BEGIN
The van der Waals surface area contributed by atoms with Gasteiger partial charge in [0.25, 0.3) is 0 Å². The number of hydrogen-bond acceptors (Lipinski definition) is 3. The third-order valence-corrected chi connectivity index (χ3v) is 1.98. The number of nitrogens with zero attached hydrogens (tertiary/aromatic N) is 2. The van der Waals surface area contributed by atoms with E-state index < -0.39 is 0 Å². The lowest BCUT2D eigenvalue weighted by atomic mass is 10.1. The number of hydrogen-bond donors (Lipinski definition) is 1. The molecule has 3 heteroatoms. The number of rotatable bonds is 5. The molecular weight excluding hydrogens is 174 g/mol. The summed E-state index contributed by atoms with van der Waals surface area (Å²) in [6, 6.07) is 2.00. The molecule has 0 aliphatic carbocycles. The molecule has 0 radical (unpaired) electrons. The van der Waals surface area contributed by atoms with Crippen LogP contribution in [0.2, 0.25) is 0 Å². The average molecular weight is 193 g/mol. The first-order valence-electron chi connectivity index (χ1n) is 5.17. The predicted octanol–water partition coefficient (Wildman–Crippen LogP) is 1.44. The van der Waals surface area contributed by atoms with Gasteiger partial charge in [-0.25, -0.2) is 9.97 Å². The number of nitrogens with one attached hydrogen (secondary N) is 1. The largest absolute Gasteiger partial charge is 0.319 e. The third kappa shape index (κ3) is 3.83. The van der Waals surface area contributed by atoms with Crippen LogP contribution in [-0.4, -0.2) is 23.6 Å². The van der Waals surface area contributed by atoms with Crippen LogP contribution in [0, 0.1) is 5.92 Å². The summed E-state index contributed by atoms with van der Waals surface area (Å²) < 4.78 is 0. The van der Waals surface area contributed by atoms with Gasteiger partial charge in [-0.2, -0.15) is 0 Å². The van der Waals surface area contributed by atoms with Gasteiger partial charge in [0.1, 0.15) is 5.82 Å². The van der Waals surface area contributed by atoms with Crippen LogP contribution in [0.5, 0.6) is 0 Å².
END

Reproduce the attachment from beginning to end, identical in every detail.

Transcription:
The van der Waals surface area contributed by atoms with Gasteiger partial charge in [0.25, 0.3) is 0 Å². The number of hydrogen-bond acceptors (Lipinski definition) is 3. The third-order valence-corrected chi connectivity index (χ3v) is 1.98. The number of nitrogens with zero attached hydrogens (tertiary/aromatic N) is 2. The van der Waals surface area contributed by atoms with E-state index < -0.39 is 0 Å². The lowest BCUT2D eigenvalue weighted by atomic mass is 10.1. The number of hydrogen-bond donors (Lipinski definition) is 1. The molecule has 3 heteroatoms. The number of rotatable bonds is 5. The molecular weight excluding hydrogens is 174 g/mol. The summed E-state index contributed by atoms with van der Waals surface area (Å²) in [6, 6.07) is 2.00. The molecule has 0 aliphatic carbocycles. The molecule has 0 radical (unpaired) electrons. The van der Waals surface area contributed by atoms with Crippen LogP contribution in [0.2, 0.25) is 0 Å². The average molecular weight is 193 g/mol. The first-order valence-electron chi connectivity index (χ1n) is 5.17. The predicted octanol–water partition coefficient (Wildman–Crippen LogP) is 1.44. The van der Waals surface area contributed by atoms with Gasteiger partial charge in [-0.25, -0.2) is 9.97 Å². The number of nitrogens with one attached hydrogen (secondary N) is 1. The largest absolute Gasteiger partial charge is 0.319 e. The third kappa shape index (κ3) is 3.83. The van der Waals surface area contributed by atoms with Crippen LogP contribution in [-0.4, -0.2) is 23.6 Å². The van der Waals surface area contributed by atoms with Crippen LogP contribution in [0, 0.1) is 5.92 Å². The summed E-state index contributed by atoms with van der Waals surface area (Å²) < 4.78 is 0. The van der Waals surface area contributed by atoms with Gasteiger partial charge in [-0.2, -0.15) is 0 Å². The van der Waals surface area contributed by atoms with Gasteiger partial charge in [0.1, 0.15) is 5.82 Å². The van der Waals surface area contributed by atoms with Crippen LogP contribution in [0.5, 0.6) is 0 Å².